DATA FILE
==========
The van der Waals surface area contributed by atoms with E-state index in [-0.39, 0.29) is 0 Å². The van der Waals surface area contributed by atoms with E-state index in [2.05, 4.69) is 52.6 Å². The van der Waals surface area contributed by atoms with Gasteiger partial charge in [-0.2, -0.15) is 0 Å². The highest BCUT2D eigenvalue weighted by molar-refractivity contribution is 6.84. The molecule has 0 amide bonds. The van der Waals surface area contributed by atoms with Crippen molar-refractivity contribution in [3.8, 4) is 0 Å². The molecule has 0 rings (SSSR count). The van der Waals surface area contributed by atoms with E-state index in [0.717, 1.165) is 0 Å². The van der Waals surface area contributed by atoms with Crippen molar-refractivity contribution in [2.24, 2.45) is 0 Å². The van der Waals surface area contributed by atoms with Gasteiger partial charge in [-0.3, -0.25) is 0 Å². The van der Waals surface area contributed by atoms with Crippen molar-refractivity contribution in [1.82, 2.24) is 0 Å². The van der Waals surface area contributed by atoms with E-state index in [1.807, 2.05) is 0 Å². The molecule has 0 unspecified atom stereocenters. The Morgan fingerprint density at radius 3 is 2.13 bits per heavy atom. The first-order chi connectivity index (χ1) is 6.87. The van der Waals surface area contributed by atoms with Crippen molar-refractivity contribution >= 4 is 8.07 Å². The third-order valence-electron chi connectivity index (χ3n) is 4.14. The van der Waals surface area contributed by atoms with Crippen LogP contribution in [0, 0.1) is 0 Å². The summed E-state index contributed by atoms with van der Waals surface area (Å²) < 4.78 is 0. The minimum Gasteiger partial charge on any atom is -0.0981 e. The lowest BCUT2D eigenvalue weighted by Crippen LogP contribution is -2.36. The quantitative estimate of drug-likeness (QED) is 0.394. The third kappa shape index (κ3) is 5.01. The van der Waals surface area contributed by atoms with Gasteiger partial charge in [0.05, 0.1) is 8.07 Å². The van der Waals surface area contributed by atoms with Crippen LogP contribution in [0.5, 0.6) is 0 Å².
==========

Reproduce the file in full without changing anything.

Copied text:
The van der Waals surface area contributed by atoms with E-state index in [-0.39, 0.29) is 0 Å². The van der Waals surface area contributed by atoms with E-state index in [2.05, 4.69) is 52.6 Å². The van der Waals surface area contributed by atoms with Gasteiger partial charge in [-0.2, -0.15) is 0 Å². The highest BCUT2D eigenvalue weighted by molar-refractivity contribution is 6.84. The molecule has 0 amide bonds. The van der Waals surface area contributed by atoms with Crippen molar-refractivity contribution in [3.8, 4) is 0 Å². The molecule has 0 rings (SSSR count). The van der Waals surface area contributed by atoms with E-state index in [0.717, 1.165) is 0 Å². The van der Waals surface area contributed by atoms with Crippen molar-refractivity contribution in [2.24, 2.45) is 0 Å². The van der Waals surface area contributed by atoms with Gasteiger partial charge in [-0.3, -0.25) is 0 Å². The van der Waals surface area contributed by atoms with Crippen molar-refractivity contribution in [1.82, 2.24) is 0 Å². The van der Waals surface area contributed by atoms with E-state index in [1.807, 2.05) is 0 Å². The molecule has 0 unspecified atom stereocenters. The Morgan fingerprint density at radius 3 is 2.13 bits per heavy atom. The first-order chi connectivity index (χ1) is 6.87. The van der Waals surface area contributed by atoms with Crippen molar-refractivity contribution >= 4 is 8.07 Å². The third-order valence-electron chi connectivity index (χ3n) is 4.14. The van der Waals surface area contributed by atoms with Crippen LogP contribution in [0, 0.1) is 0 Å². The summed E-state index contributed by atoms with van der Waals surface area (Å²) < 4.78 is 0. The minimum Gasteiger partial charge on any atom is -0.0981 e. The lowest BCUT2D eigenvalue weighted by Crippen LogP contribution is -2.36. The quantitative estimate of drug-likeness (QED) is 0.394. The third kappa shape index (κ3) is 5.01. The van der Waals surface area contributed by atoms with Gasteiger partial charge in [0.05, 0.1) is 8.07 Å². The van der Waals surface area contributed by atoms with Crippen LogP contribution in [0.5, 0.6) is 0 Å².